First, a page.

A prophetic declaration by Jesus buried in Luke 21 is often overlooked in discussions and teachings of Bible prophecy, but it may be the single most compelling verse of Scripture pointing to the nearness of end-times fulfillment. In fact, this powerful proof of the soon return of Christ is not even a full verse; it is the last half of verse 24: "Jerusalem will be trampled by Gentiles until the times of the Gentiles are fulfilled."
So how does this statement indicate the nearness of Christ's return? To answer that question, we need to fully understand what it is saying.
It helps to realize that Jesus made this statement in A.D. 33, just a few days prior to His crucifixion. When he did, He was looking toward A.D. 70, the culmination of the Jewish wars when the Roman armies put down the rebellion of Jews under the Roman rule of Israel. Rome sent an army, led by future Emperor Titus, to destroy Jerusalem, which was being held by the Jewish Zealots. In the process, the second temple was also destroyed.
This began the fulfillment of Jesus' prediction that "Jerusalem will be trampled by Gentiles." What He had in mind, of course, was that Jerusalem would be under Gentile control. This occurred from A.D. 70 all the way until June of 1967.
It was then, during the Six Day War, that Israel miraculously regained Jerusalem. While the city of God had been under Gentile control for 1,897 years, the fulfillment of the second half of Jesus' prophecy for Jerusalem came true at that time—1967!
Some Bible prophecy teachers dispute that the second half of this declaration was fulfilled in 1967. This is because of their understanding of "the times of the Gentiles." Many understand that term to refer to a long time period, begun at the time of the Babylonian captivity of southern Israel and ending at the return of Christ. Those who hold to this view point to Daniel's vision of four Gentile empires as the starting point and to Paul's statement in Romans 11:25 "until the fullness of the Gentiles has come in" as the ending point.
Neither that starting point, nor that ending, of "the times of the Gentiles" fits with Jesus' declaration in Luke 21:24. Other than four Gentile empires being surfaced, there is absolutely no connection with Luke 21:24. Though it is possible that Jesus' use of the future tense in this verse refers to a continuation of Jerusalem's control by the Gentiles beyond the time at which He pronounced it, it is also likely that Jesus indicated a future starting point for Gentile control, such as A.D. 70. That seems much more likely since both John the Baptist (the forerunner of Christ) and Jesus had warned of Jerusalem's destruction by the Romans. That was a major event signaling a definite change in how God would work with the Jews. The destruction of Jerusalem was clearly a judgment of God upon Israel for her rejection of God's Son (cf. Matthew 22:2-7), and it was a signal that God was turning toward the Gentiles with the gospel of Christ. In fact, thirty-six years earlier, God began reaching out to the Gentiles with the gospel via the apostle Paul, but it was the destruction of Jerusalem that was the definite and clear announcement that "the times of the Gentiles" had begun.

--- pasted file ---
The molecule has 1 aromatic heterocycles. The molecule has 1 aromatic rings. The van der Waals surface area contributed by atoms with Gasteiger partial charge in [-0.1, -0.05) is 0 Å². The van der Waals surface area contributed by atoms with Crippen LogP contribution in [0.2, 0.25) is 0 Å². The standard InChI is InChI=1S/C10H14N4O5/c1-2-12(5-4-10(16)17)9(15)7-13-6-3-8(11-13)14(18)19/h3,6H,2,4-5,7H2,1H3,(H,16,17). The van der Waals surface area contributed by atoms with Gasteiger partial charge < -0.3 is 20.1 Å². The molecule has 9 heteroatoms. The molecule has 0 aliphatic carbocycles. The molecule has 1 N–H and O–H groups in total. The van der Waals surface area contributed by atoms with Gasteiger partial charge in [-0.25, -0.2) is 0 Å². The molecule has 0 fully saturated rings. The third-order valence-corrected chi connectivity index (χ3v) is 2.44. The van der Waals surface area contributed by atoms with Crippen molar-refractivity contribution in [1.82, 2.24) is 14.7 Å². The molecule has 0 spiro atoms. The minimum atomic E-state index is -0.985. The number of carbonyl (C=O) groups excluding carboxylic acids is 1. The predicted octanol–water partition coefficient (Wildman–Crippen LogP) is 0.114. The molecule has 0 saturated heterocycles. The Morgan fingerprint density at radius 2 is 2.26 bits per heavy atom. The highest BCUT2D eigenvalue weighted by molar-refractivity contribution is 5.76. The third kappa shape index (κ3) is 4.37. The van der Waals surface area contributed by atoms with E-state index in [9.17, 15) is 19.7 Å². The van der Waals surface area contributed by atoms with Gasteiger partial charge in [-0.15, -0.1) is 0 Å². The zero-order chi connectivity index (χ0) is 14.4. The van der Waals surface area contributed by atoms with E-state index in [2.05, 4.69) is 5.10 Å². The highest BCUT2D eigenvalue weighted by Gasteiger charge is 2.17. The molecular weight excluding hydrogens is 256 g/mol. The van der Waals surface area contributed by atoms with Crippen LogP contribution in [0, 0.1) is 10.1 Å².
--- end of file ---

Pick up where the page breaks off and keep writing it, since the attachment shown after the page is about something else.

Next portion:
Thus, in connection with Jerusalem, "the times of the Gentiles" refers to God turning toward the Gentiles with the gospel for salvation. Thus, the beginning of that focus did not occur back in Daniel's day; instead, it began in A.D. 70. But when would that focus end?
The key concept that answers that question is the word "until" in Luke 21:24. It is a translation of the Greek word achri. The English word "until" is a good translation of that word; for it refers to a continuance ,without interruption, until a change occurs. Taking that understanding into Luke 21:24, we can see that what Jesus had in mind was a continuation of Gentile control of Jerusalem until that changed; and it did in June of 1967. (While it has been mentioned that the Jews temporarily gained control in the Bar Kochba rebellion in A.D. 132-135, historical evidence that they did NOT gain control over Jerusalem, only a portion of it. See http://www.newworldencyclopedia.org/entry/Bar_Kochba.) Thus, "the times of the Gentiles" were fulfilled in 1967.
So what is the significance of that? It is very great. It means that since 1967 God has been turning toward Israel for salvation. The Bible shows us that Israel will attain salvation (see Romans 11:26) by the end of the seven-year tribulation period, the final seven years leading to the return of Christ to the earth. This means that God has been preparing for that for forty-four years; and that most likely means we are drawing very close to that event.
That is significant to believers in Christ for eternal life. After all, the Bible also shows us that Jesus will remove the Church, which is made up of all those living on the earth who have believed Jesus for their eternal destiny, immediately prior to the beginning of the seven-year tribulation period (the seventieth "week" of Daniel). Thus, we can expect His appearance in the air for us very soon! That means we should keep looking up!
[John Claeys serves with John Claeys Ministries through writing, speaking, and radio ministries and is the author of Apocalypse 2012: The Ticking of the End Time Clock—What Does the Bible Say?, a riveting look of the events leading up to the return of Christ. See www.JohnClaeys.com for more information.]